Fact, fiction and Twitter in the New Normal
As the line between fact and fiction blurs on social media, the New Normal demands more critical thinking of all of us.
There’s been a spate of social media “hoaxes” of late, where works of fiction told through Twitter have been grasped on as real – until the critical thinkers latch onto the issue and start raising valid questions. There was the exchange between two air-travellers over seats that was a “humorous” fabrication. And recently, there’s been the viral success of a video based on the tweets of a woman apparently dying of cancer – but which there are real ground to doubt is true.
Is this just the normal behaviour of hoaxers, or is there something deeper at work here? Could this actually be an aspect of the New Normal?
We’re used to having the difference between fact and fiction flagged up to us. When that information isn’t given to us by the medium, we bias ourselves towards assuming fact. And that’s what seems to have happened in these cases. Sure, both sing to easy emotional “wins”, one humorous, one emotionally tragic. That’s why both spread so far – but in both cases, people have ignored clear warning signs of the fictional nature of the stories. It’s almost as if they want to believe.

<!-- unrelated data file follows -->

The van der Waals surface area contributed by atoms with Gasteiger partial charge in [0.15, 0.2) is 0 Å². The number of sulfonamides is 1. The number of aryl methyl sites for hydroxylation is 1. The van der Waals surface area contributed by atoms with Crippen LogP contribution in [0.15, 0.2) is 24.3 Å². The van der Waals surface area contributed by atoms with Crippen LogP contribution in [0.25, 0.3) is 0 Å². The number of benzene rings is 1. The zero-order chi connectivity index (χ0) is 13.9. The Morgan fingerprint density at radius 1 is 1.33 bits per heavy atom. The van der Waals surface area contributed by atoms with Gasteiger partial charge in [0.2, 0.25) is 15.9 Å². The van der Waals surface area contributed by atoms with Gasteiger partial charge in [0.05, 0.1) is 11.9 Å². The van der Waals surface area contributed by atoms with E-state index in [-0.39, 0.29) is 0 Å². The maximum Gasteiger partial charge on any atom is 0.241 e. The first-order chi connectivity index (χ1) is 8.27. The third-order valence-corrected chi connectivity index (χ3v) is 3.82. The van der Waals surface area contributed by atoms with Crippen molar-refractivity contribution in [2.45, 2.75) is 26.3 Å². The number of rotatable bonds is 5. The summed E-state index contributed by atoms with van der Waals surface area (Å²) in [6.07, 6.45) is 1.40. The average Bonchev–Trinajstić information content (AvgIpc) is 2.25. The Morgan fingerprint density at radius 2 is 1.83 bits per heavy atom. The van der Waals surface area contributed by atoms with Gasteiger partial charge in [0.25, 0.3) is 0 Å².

That leaves us with a challenge. We need to learn to consume more critically because the old signals we use dot rely on are gone, and are unlikely to come back. It doesn’t really matter wether the person creation this fiction did it for attention, did it as a creative writing project, or did it to deceive and manipulate. What matters is that we read with a questioning spirt, and challenge the veracity of what we read.
That’s a skill we need to teach to a new generation, too. This is the media environment our children are going to grow up in, and they need both parents and teachers to act as their tutors in the art of critical thinking. The New Normal has swept away the old modes of gatekeeping, and as means to publishing proliferate, that’s not going to reverse itself. In that sense, we owe it to the younger generation to engage with this on its own terms, and not just long nostalgically for an era that has passed.
Journalists failed us in the cancer story. The reported uncritically, without the needed challenges. We can’t rely on the old gatekeepers – and I say that as a journalist. Instead, we all need to take responsibility for sifting the true for the false, for deciding where to assign trust, and where to proceed with caution.
This is our New Normal.
Photo by Riccardo Cambiassi, and used under a Creative Commons licence